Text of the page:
U.S. Defense Secretary Dick Cheney (L) meets Egypt's President Hosni Mubarak, on April 3, 1989, at Washington. (Source: <a href="">Department of Defense</a>)

  • Frank Carlucci (Nov. 1987 - Jan. 1989)

    U.S. Defense Secretary Frank Carlucci testifies before the Senate Armed Services Committee on July 13, 1988 in Washington. (Source: <a href="">Department of Defense</a>)

  • Caspar Weinberger (Jan. 1981 - Nov. 1987)

    Caspar Weinberger, Secretary of Defense on Feb. 9, 1981. (Source: <a href="">Department of Defense</a>)

  • Harold Brown (Jan. 1977 - Jan. 1981)

    General Alexander M. Haig, right, retired as NATO commander, walks with Defense Secretary Harold Brown during an awards ceremony on July 3, 1979 at Fort Myer, Va. (Source: <a href="">Department of Defense</a>)

  • Donald Rumsfeld (Nov. 1975 - Jan. 1977)

    A 1976 photo of Secretary of Defense Donald Rumsfeld. (Source: <a href="">Department of Defense</a>)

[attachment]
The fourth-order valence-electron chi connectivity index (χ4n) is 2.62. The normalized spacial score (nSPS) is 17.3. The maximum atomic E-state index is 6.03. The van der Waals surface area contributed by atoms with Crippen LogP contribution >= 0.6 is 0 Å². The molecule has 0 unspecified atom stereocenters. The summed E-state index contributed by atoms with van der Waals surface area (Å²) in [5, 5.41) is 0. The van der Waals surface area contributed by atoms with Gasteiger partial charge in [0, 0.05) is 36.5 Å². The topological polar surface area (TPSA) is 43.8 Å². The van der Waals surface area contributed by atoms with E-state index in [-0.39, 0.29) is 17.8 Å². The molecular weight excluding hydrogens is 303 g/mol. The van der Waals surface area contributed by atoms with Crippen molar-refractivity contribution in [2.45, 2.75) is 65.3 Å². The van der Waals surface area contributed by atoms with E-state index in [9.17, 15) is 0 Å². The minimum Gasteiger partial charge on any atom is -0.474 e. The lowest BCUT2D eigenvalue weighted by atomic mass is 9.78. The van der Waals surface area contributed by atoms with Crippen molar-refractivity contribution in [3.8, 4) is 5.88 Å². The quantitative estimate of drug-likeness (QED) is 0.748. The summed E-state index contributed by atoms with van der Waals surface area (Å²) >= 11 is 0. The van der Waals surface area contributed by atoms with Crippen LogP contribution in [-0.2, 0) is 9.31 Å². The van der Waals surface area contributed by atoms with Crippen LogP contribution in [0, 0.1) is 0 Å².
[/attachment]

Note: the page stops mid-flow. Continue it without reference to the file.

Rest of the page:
• James Schlesinger (July 1973 - Nov. 1975)

    Israeli Defense Minister Moshe Dayan, left, with Secretary of Defense James R. Schlesinger, chats on Friday, Jan. 5, 1974 at the Pentagon. (Source: <a href="">Department of Defense</a>)

  • Elliot Richardson (Jan. 1973 - May 1973)

    Elliot L. Richardson speaks to newsmen Oct. 23, 1973 at a press conference held at the Department of Justice. (Source: <a href="">Department of Defense</a>)

  • Melvin Laird (Jan. 1969 - Jan. 1973)

    Secretary of Defense Melvin R. Laird as he departed from Andrews Air Force Base Md., for Paris on Jan. 5, 1971 in Washington. (Source: <a href="">Department of Defense</a>)

  • Clark Clifford (March 1968 - Jan. 1969)

    This is an Oct. 1968 photo of Secretary of Defense Clark Clifford as he announces his support for President Johnson's decision to halt the bombing of North Vietnam. (Source: <a href="">Department of Defense</a>)

  • Robert McNamara (Jan. 1961 - Feb. 1968)

    PARIS, FRANCE: US Secretary of Defense Robert McNamara smiles as he arrives 27 November 1965 at Paris' NATO headquarters. (Source: <a href="">Department of Defense</a>)